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Black or Dark Spots on Dog Skin: Pictures & Vet Advice

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vet inspecting a labrador

Dogs are such an important part of our lives and our families. It can be scary when a pet parent finds a new lump, bump, black spot or dark spot on their dog’s skin. One condition that I commonly see in my veterinary practice is discolored, dark, black or brown spots on the skin. This often happens on a dog’s belly or near their genitals but could also happen anywhere on your dog’s skin.

Why does a dog’s skin turn black?

When the dog’s skin is traumatized, the skin cells go into repair mode. In this process, the melanocytes produce and release more melanin than normal in an effort to protect the damaged and more vulnerable skin. As the melanin accumulates in the skin, the result is dark or black-colored spots.

Though allergies, parasites, injuries, and other skin conditions are the most common cause of hyperpigmentation and black spots in dogs, there are other causes. These include:

  • aging
  • specific breed characteristics,
  • endocrine disorders such as hypothyroidism or
  • Cushing’s disease,
  • medications,
  • external environment changes, and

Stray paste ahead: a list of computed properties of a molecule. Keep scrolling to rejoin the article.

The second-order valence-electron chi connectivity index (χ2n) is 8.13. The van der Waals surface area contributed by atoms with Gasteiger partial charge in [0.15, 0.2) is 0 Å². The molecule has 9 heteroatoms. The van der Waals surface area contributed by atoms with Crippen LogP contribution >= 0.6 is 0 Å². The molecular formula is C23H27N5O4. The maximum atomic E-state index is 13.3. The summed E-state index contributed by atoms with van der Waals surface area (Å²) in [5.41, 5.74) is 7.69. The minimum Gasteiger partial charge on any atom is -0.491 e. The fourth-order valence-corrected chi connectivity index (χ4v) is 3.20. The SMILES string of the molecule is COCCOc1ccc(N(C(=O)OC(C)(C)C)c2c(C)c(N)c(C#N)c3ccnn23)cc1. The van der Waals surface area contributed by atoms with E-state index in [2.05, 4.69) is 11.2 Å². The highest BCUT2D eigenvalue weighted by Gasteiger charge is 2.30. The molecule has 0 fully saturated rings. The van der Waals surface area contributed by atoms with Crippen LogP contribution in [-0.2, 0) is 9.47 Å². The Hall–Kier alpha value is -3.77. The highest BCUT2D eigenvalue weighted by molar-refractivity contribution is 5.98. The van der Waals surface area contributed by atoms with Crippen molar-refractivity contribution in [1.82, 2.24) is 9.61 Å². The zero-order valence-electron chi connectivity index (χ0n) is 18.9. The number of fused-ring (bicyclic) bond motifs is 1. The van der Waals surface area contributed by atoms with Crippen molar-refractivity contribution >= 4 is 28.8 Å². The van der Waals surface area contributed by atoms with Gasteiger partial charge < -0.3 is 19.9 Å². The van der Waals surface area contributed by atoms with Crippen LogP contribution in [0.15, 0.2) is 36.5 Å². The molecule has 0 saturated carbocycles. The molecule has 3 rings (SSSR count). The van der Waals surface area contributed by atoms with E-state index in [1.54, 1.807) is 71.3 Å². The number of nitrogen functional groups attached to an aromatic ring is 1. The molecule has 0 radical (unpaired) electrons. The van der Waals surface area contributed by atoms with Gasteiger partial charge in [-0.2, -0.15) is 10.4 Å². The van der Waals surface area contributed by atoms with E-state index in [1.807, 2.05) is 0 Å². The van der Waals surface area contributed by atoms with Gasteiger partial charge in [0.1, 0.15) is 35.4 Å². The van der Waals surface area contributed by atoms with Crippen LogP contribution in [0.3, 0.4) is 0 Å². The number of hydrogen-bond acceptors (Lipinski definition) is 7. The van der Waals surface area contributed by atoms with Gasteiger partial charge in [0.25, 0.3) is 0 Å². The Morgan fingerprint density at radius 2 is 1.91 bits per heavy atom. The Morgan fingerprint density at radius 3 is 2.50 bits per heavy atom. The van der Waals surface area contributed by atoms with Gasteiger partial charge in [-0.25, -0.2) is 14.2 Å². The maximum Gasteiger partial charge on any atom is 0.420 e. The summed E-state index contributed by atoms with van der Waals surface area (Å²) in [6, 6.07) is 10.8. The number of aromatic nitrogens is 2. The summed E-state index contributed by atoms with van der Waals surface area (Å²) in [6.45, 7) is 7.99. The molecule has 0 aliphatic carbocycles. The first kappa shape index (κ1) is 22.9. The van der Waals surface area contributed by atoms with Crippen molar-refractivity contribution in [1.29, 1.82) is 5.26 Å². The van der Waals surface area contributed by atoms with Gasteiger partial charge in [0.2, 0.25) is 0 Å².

• cancer.

When Black Spots are Likely NOT a Reason for Concern

If the darkened areas are mild and slowly darkening to black, with no change to the texture of the skin, it is likely that the dog has benign hyperpigmentation of age. This can be a normal part of the aging process for your dog. Below is a picture of normal hyperpigmentation on the abdomen of a 5-year-old dog:

black spots on a dog's belly
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Dogs may also have natural black spots or patches on their skin. The picture below shows black spots as a normal part of the dog’s skin coloration:

black spots on a dog's belly
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Hairless dogs like the Chinese Crested and Mexican hairless will often show hyperpigmentation due to exposure of the skin that is not protected by hair (as shown on the picture below).

black spots on a hairless chihuahua

If the spots are black and loose on your dog’s hair and skin, it could also be fleas or flea dirt, as shown below.

flea dirt on dog
Flea dirt

Your number one clue that your dog has fleas is that your dog will likely chew, lick or scratch themselves more than usual. If this is the case, read our article: 5 Easy Ways to Tell if Your Dog has Fleas.

When Black Spots Are a Reason for Concern

If your dog has black spots or patches, you may notice other changes to the skin. Though dark spots can be the only change, the affected skin will also often change texture or become itchy. The skin with the dark spots may also become: